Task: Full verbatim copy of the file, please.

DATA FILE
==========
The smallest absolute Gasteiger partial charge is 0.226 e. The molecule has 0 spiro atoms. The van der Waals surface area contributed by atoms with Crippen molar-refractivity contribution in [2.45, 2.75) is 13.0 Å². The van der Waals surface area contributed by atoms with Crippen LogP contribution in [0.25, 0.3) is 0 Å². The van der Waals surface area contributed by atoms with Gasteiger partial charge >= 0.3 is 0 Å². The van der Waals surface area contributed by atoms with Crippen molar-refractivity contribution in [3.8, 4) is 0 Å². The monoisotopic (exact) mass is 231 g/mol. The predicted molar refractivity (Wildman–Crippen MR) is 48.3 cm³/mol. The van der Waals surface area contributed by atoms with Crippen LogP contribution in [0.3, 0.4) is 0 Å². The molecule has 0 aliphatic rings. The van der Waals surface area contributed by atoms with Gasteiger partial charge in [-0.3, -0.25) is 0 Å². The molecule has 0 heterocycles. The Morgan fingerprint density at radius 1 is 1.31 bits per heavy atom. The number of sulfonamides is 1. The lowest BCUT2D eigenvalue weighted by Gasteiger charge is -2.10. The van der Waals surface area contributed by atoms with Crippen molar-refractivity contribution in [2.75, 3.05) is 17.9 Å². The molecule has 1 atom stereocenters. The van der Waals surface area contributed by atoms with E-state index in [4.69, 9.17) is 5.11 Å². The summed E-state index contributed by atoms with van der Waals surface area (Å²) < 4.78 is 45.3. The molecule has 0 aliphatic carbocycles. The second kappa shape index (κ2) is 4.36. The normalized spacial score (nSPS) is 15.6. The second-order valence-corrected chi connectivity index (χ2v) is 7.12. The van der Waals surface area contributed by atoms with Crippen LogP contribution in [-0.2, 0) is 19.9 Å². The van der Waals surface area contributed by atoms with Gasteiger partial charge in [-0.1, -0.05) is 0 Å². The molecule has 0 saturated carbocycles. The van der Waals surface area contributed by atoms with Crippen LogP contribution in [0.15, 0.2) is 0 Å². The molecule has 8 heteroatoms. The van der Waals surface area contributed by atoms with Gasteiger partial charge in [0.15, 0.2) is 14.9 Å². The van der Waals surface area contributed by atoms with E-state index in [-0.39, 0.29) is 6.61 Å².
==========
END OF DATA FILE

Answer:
The smallest absolute Gasteiger partial charge is 0.226 e. The molecule has 0 spiro atoms. The van der Waals surface area contributed by atoms with Crippen molar-refractivity contribution in [2.45, 2.75) is 13.0 Å². The van der Waals surface area contributed by atoms with Crippen LogP contribution in [0.25, 0.3) is 0 Å². The van der Waals surface area contributed by atoms with Gasteiger partial charge >= 0.3 is 0 Å². The van der Waals surface area contributed by atoms with Crippen molar-refractivity contribution in [3.8, 4) is 0 Å². The monoisotopic (exact) mass is 231 g/mol. The predicted molar refractivity (Wildman–Crippen MR) is 48.3 cm³/mol. The van der Waals surface area contributed by atoms with Crippen LogP contribution in [0.3, 0.4) is 0 Å². The molecule has 0 aliphatic rings. The van der Waals surface area contributed by atoms with Gasteiger partial charge in [-0.3, -0.25) is 0 Å². The molecule has 0 heterocycles. The Morgan fingerprint density at radius 1 is 1.31 bits per heavy atom. The number of sulfonamides is 1. The lowest BCUT2D eigenvalue weighted by Gasteiger charge is -2.10. The van der Waals surface area contributed by atoms with Crippen molar-refractivity contribution in [2.75, 3.05) is 17.9 Å². The molecule has 1 atom stereocenters. The van der Waals surface area contributed by atoms with E-state index in [4.69, 9.17) is 5.11 Å². The summed E-state index contributed by atoms with van der Waals surface area (Å²) < 4.78 is 45.3. The molecule has 0 aliphatic carbocycles. The second kappa shape index (κ2) is 4.36. The normalized spacial score (nSPS) is 15.6. The second-order valence-corrected chi connectivity index (χ2v) is 7.12. The van der Waals surface area contributed by atoms with Crippen LogP contribution in [-0.2, 0) is 19.9 Å². The van der Waals surface area contributed by atoms with Gasteiger partial charge in [-0.1, -0.05) is 0 Å². The molecule has 0 saturated carbocycles. The van der Waals surface area contributed by atoms with Crippen LogP contribution in [0.15, 0.2) is 0 Å². The molecule has 8 heteroatoms. The van der Waals surface area contributed by atoms with Gasteiger partial charge in [0.15, 0.2) is 14.9 Å². The van der Waals surface area contributed by atoms with E-state index in [-0.39, 0.29) is 6.61 Å².